Celebrating Family Caregivers

son helping elderly mother prepare dinner


November is National Family Caregivers Month. About 34 million Americans provide unpaid care to an elder loved one with almost half caring for someone living with Alzheimer’s or another form of dementia. At LifeCare Advocates, we see the important role family caregivers play and recognize their invaluable contribution.

Most of these caregivers do this while holding down a full-time job and/or raising families of their own. They make sacrifices and often neglect their own needs, putting them at greater risk for a wide range of diseases, including depression.

We’d like to share some tips for all the family caregivers out there who work diligently every single day to ensure the health and well-being of a loved one.

Schedule some “me” time every day

When one gets caught up in a caregiving role, it’s easy to let other things slide – doctor and dental appointments, going to the gym, grocery shopping, or even getting together with friends. Being a good caregiver requires a lot of stamina – and the best way to maintain the energy required is to take care of yourself. Make sure you’re getting enough exercise, eating well and taking some time to spend with friends and family.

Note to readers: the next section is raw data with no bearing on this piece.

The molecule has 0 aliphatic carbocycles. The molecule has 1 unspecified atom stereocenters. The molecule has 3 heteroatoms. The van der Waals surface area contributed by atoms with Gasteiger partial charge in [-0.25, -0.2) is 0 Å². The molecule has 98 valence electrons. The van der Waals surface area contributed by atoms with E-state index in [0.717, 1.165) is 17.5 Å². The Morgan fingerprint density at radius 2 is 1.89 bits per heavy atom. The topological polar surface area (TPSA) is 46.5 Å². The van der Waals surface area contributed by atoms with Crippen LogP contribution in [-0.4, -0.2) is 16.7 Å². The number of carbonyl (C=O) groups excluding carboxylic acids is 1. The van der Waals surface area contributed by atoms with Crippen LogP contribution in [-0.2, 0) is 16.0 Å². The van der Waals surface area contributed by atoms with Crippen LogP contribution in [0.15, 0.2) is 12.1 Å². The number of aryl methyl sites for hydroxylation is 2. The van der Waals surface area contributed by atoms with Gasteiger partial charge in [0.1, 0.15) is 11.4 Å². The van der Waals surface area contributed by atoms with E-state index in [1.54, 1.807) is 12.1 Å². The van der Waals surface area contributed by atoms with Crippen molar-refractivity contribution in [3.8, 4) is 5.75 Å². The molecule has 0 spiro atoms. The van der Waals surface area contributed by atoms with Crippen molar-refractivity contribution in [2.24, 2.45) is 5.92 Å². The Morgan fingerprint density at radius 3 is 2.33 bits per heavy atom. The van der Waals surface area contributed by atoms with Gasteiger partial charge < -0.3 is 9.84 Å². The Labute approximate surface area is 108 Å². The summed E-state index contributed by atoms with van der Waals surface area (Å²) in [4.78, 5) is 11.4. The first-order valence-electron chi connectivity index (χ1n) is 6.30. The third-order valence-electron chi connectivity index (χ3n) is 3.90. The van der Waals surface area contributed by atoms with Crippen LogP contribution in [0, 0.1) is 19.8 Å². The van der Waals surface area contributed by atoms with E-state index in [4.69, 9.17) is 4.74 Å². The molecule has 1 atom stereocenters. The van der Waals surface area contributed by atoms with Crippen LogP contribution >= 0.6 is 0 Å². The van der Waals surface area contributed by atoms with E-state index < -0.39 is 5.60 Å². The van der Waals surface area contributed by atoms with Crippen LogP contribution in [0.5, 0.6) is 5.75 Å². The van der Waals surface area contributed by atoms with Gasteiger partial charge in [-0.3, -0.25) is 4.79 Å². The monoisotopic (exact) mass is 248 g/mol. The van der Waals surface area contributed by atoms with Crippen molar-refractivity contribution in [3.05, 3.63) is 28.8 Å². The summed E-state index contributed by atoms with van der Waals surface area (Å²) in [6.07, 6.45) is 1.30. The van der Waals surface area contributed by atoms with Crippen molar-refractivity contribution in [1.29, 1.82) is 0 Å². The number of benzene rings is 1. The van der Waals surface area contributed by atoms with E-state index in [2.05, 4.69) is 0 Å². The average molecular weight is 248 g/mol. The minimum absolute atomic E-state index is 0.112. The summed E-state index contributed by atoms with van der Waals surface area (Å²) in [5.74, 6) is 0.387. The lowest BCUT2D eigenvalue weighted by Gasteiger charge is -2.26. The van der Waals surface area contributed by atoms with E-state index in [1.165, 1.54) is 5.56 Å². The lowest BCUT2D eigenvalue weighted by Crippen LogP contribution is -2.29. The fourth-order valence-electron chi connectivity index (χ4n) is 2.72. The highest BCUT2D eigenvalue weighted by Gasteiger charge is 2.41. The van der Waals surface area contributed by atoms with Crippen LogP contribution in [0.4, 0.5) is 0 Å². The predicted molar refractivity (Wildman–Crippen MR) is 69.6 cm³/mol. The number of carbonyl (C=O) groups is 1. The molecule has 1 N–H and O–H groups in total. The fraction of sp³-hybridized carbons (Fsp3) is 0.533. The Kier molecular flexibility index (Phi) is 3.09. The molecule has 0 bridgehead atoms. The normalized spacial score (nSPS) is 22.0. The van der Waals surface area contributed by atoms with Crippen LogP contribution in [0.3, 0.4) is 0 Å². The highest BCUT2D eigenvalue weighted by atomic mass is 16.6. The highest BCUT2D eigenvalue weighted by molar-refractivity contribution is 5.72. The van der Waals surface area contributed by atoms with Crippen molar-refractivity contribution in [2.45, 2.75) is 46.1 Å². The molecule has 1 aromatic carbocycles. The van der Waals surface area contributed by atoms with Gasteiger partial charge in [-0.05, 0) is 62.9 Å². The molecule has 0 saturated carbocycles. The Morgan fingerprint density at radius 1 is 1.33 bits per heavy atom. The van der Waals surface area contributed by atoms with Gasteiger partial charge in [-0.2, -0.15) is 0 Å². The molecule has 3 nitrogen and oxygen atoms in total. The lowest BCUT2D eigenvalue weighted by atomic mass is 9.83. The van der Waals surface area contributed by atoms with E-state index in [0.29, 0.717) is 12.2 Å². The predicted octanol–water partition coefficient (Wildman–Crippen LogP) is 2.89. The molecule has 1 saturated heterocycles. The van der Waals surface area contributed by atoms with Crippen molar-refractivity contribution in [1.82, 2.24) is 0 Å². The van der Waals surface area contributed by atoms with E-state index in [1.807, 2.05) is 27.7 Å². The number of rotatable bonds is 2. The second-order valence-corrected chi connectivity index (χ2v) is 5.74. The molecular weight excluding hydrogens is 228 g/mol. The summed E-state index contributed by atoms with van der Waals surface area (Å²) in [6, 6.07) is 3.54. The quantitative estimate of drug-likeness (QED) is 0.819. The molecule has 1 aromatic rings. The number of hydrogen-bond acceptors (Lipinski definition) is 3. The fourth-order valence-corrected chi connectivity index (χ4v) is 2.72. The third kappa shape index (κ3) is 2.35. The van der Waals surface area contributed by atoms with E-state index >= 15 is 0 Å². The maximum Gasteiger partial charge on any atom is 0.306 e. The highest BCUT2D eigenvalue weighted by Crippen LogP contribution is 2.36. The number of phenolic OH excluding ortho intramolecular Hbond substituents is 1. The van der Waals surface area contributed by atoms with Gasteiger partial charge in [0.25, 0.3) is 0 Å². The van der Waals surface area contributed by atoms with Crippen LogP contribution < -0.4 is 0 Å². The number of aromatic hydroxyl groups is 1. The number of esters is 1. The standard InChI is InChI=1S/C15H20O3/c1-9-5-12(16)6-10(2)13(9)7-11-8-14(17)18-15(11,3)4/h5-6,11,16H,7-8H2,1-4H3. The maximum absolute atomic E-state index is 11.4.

Ask for and accept help from others

If things become overwhelming, ask other family members or friends for help. For those who live out of town, ask if they could arrange a visit and/or pitch in for the costs of hiring some outside help. Ask a friend to pick a prescription or groceries. Most people are glad to help and will feel good about the opportunity to contribute.

Have a conversation with your employer

Juggling work and caregiving can quickly become overwhelming. A study from Baylor University discovered that 25 percent of employed adults in the United States are providing care for an elderly loved one. Nearly 75 percent of these workers experience frequent work interruptions, and 50 percent of the interruptions are “severe”—especially among those whose loved ones have Alzheimer’s disease or other memory loss. Have a talk with your employer and explain what’s going on. You may be able to arrange for a work schedule that will mesh better with your caregiving duties. At the very least, if you come in late a few days or have to leave for an emergency, your boss and coworkers will understand what’s going on and may even be able to provide some assistance.

Talk to your loved one

Have a candid conversation with your loved one. Would they be able to pay for care services? Is their home still a good fit, or would a move to an assisted living or other senior support community be better? If your loved one is able to have the conversation, it’s important for you to explain how caregiving affects you.

Consult a professional

The eldercare system is complex and navigating your way through it can be frustrating. Many services may be available for your family, but first, you have to find them. Talk to an aging life care professional, an elder law attorney, a financial advisor, and your local senior support agency. And remember, if your company has a caregiver assistance and referral program, that can be a great place to start.

Categories: Caregiving